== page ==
We have been here before. This is where we were introduced to The Scants a few months ago. The first time we were here to see Mark and The Owls because of an invite from their frontman Isaiah. More about them later. Anyway, after seeing The Scants the first time I was intrigued by the band. They seemed to get it. Rock cannot survive unless it gets it’s ass kicked every few generations. They even graciously agreed to an in studio interview a short time later. So here we are, back for round two at the Wok and Roll. After some small talk with fans that seemed to be multiplying by the minute, the band launched into their set with Paul, formally guitar and vocals, now back on the drums playing like his ass was on fire and the river is two miles away. Extremely tight with fills that are where they should be, the band is pushed to the edge of coming off the rails but everything sits on that delicious razor thin edge. Music ain’t fun unless there is a sense of urgency involved. Lead singer Brendan cuts an imposing figure up front. Tall, lanky and a very Ramones type of attitude, his flare for theatrics cements the image of a man in control of the stage. Very capable pipes, Brendan is a perfect fit for The Scants. Pounding the low end into submission is Pamela and if you need a mental image of whats going on here, think of the scene in “Scott Pilgrim Saves The World” where one stomp on a foot pedal and the room explodes with giant animated notes and the floor starts to heave. Laying down only what is necessary, she is the prototype punk bass player. On guitar is Colin, who grinds out the chords with tone to spare. And that stance. Yes! Not since Billy Zoom was ruling the L.A.punk scene have I seen a guitar player plant and take control of his duties like this.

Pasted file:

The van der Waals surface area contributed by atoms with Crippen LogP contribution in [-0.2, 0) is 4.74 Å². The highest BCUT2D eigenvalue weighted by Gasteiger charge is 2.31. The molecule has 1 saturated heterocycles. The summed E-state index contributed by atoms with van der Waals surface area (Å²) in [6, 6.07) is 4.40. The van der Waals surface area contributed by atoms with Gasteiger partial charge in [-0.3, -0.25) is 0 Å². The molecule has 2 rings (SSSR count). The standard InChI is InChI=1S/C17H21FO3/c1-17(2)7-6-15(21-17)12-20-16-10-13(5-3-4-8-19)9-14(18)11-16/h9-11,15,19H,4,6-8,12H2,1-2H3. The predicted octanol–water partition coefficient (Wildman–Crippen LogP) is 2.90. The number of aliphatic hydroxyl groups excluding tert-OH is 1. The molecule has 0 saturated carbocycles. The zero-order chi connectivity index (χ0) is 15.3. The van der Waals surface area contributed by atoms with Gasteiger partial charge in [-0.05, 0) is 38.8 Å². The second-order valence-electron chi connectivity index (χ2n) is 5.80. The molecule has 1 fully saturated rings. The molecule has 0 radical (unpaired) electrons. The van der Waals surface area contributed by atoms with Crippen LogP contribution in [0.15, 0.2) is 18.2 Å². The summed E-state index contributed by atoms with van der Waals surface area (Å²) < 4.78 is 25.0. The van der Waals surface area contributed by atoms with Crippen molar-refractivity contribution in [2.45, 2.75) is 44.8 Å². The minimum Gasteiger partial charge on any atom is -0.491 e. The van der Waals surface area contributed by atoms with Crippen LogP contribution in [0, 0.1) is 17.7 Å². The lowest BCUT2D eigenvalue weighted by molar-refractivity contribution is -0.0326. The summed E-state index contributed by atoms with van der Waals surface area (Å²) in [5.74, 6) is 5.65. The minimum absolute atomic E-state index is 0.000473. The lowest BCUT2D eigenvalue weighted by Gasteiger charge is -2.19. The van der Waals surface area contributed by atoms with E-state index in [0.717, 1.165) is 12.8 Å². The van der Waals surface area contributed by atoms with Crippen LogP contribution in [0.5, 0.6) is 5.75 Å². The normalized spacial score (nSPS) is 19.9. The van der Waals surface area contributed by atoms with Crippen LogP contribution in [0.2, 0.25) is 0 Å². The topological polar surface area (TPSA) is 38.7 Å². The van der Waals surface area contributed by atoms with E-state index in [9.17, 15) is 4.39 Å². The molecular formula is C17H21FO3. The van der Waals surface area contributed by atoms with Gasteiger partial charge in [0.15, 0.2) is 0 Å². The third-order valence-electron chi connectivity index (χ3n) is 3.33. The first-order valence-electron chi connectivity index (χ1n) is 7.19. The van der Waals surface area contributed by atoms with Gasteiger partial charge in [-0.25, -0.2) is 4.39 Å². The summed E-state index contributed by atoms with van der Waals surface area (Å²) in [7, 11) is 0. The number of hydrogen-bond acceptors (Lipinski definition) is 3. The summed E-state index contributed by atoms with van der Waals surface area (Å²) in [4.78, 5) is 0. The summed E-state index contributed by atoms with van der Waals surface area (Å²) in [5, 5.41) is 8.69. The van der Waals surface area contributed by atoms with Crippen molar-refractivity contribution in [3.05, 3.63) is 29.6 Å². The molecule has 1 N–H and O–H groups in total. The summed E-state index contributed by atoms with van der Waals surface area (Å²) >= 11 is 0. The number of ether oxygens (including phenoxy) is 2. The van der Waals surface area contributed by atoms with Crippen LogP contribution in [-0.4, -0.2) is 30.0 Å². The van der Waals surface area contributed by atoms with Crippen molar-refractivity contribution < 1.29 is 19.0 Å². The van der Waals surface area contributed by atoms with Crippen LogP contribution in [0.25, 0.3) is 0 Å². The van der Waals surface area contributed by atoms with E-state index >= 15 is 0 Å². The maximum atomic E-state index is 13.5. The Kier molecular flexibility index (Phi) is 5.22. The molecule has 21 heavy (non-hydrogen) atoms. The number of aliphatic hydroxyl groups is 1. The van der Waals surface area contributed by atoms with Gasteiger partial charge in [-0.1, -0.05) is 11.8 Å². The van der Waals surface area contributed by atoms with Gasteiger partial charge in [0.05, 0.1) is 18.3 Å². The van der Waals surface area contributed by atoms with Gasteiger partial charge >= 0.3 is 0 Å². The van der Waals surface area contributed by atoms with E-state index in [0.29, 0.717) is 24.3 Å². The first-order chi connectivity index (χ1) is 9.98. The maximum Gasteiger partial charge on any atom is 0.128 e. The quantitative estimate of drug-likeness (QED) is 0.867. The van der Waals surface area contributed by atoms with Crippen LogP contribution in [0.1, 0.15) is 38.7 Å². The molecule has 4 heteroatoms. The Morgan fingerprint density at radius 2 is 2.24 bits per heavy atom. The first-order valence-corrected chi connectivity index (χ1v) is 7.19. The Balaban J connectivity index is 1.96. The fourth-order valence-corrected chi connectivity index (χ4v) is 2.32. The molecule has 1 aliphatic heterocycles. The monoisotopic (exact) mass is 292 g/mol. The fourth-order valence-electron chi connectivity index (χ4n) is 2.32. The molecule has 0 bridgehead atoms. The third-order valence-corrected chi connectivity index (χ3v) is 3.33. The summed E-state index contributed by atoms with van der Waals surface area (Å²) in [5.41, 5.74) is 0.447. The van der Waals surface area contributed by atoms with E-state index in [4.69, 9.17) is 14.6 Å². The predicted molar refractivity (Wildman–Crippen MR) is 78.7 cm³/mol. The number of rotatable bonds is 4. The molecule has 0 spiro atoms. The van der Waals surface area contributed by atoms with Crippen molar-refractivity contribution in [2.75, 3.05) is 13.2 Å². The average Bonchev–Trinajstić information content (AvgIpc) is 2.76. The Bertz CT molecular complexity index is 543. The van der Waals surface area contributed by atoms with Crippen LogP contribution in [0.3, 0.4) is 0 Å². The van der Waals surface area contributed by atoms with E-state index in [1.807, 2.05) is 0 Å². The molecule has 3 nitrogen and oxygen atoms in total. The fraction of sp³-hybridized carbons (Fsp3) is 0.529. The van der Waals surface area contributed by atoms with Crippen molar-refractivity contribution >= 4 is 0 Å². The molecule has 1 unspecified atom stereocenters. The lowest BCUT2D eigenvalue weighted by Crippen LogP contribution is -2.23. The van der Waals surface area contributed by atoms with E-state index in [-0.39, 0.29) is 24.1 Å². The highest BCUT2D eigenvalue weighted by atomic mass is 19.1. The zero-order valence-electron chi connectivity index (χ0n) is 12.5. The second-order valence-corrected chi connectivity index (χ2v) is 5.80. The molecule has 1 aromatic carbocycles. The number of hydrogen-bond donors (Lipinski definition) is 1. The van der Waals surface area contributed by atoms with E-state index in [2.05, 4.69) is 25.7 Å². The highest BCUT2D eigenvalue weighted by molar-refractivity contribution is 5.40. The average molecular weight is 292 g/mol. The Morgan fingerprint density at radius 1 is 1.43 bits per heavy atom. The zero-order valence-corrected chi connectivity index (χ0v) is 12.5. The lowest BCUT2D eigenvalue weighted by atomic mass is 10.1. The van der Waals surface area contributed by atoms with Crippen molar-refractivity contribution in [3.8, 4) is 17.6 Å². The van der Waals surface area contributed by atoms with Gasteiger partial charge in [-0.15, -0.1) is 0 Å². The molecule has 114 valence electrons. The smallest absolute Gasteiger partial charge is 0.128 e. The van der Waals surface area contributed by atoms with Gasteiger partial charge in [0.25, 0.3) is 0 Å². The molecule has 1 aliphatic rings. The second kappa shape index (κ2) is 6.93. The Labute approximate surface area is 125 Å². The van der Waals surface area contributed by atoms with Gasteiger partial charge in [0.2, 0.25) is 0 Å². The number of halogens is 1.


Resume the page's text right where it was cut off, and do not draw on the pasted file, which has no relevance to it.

The Scants music is breath of fresh air in today’s stagnant music environment. Quick songs, with a we don’t give a shit attitude the band gives a nod to where this genre came from. Even better is they recorded their latest release via analog and had vinyl pressed. And that is important. Too often recording technology leads to a phony, antiseptic feel that leaves a listener feeling empty. Like being hungry but just drinking a glass of water. Not so with The Scants. The table is set and the buffet is on.